New opportunity for publication of species sampling and monitoring data

Publicerat av GBIF.org --


The international body responsible for maintaining standards for the exchange of biological data has ratified changes that improve support for mobilization and access of sample-based species data through the GBIF network.

By adding to the rich set of terms already available in the Darwin Core (DwC) standard, this action by Biodiversity Information Standards—also known as TDWG—will help GBIF-mediated data move beyond “presence only” data and support the discovery and application of richer, more quantitative information used in other areas of scientific discovery and research, particularly ecological monitoring and assessment.

Sample-based data come from thousands of different kinds of environmental, ecological, and natural resource investigations. These events range from one-off surveys to ongoing monitoring and include activities like freshwater and marine sampling, plant cover and vegetation plots, and citizen science bird counts, among others.

In addition to bringing in new datasets, these changes could also improve the quality and utility of many datasets already published through GBIF, which derive from the more complex sources required to understand how species populations change across space and time.

“The Darwin Core extension for sample data is a major advancement for the global biodiversity community,” said Henrique Pereira, chair of GEO BON. “Monitoring biodiversity change often requires repeated measures at the same place. This extension will enable data holders publishing through the GBIF network to share population abundance data (including time series population data) or presence/absence data, and also to document the sampling protocol.”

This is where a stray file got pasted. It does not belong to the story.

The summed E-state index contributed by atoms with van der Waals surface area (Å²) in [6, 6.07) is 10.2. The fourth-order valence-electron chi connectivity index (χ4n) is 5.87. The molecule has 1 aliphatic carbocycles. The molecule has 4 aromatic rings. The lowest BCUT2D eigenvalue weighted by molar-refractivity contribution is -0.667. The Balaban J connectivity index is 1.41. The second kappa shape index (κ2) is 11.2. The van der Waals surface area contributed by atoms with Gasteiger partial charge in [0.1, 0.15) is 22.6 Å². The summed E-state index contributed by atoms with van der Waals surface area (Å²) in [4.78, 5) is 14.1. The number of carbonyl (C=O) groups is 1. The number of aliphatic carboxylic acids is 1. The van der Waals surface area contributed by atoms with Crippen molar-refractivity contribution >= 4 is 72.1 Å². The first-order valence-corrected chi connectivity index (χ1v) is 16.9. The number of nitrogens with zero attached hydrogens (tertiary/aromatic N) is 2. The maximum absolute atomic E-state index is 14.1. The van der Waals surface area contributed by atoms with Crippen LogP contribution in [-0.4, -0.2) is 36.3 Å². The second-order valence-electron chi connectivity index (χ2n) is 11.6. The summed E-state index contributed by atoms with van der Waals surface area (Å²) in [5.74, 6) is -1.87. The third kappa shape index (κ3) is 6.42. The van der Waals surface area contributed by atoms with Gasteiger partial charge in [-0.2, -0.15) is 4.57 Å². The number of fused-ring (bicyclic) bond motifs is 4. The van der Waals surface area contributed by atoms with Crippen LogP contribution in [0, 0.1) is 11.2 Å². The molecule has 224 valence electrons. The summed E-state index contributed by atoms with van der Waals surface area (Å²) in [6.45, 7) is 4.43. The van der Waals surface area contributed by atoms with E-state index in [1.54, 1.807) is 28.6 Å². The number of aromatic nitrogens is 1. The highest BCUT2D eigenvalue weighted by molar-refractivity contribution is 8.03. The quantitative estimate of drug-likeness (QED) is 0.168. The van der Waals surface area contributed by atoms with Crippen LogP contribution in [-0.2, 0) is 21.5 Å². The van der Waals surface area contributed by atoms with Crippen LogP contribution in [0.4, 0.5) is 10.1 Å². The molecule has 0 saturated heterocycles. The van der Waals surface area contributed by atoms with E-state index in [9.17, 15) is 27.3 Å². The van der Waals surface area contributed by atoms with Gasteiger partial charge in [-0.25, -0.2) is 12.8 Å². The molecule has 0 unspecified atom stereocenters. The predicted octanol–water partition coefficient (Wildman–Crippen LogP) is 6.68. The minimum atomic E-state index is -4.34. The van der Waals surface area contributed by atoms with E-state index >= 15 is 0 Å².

Because of their quantitative and calibrated nature and precisely described methods, sample-based data are better at detecting changes and trends in populations than the ‘presence-only’ observation and collection occurrences that make up much of today’s open-access biodiversity data. As a result, sample-based data are critical to understanding the prospect and pace of widespread global change.

The challenge in sharing sample-based data has been that the underlying data is often complex and difficult to encode in a relatively simplified data model. But over the past two years, the GBIF Secretariat has been working with EU BON partners and the wider community to identify additional terms for the Darwin Core vocabulary and enable support of sample-based data in the Integrated Publishing Toolkit (IPT). The aim is to demonstrate a new means of exposing datasets to maximize their discoverability and reuse, rather than prescribing methods for the capture or modeling of data. The newly ratified Darwin Core terms will support mobilization of data for GEO BON’s Essential Biodiversity Variables (EBVs), in particular the ‘species populations’ class. EBVs function as an intermediate layer between ‘raw’ data and the indicators established by governments under the CBD, and may also support assessments carried out for IPBES.

Interested users can learn more about these efforts by reading this primer about Publishing sample-based data with the IPT and by testing a prototype installation of the IPT v2.3 that supports sample-based datasets. Upon completion of testing, GBIF.org will begin supporting basic registration and search of sample-based data sets, with enhanced indexing and discovery of datasets expected during the second half of 2015.


Photo of a biologist holding up a common musk turtle during a survey of basking turtles. By Florida Fish and Wildlife, Karen Parker. CC BY-ND 2.0

New GBIF task force to speed up access to natural history collection data

Publicerat av GBIF.org --


A team of international experts convened by GBIF intends to help accelerate the discovery of and access to information about the world’s undigitized specimen collections.

The task force on accelerating the discovery of bio-collections data will start by defining the essential information needed about various types of collections. This ‘metadata’ will describe the contents of each collection and help data holders to assess and prioritize their digitization activities.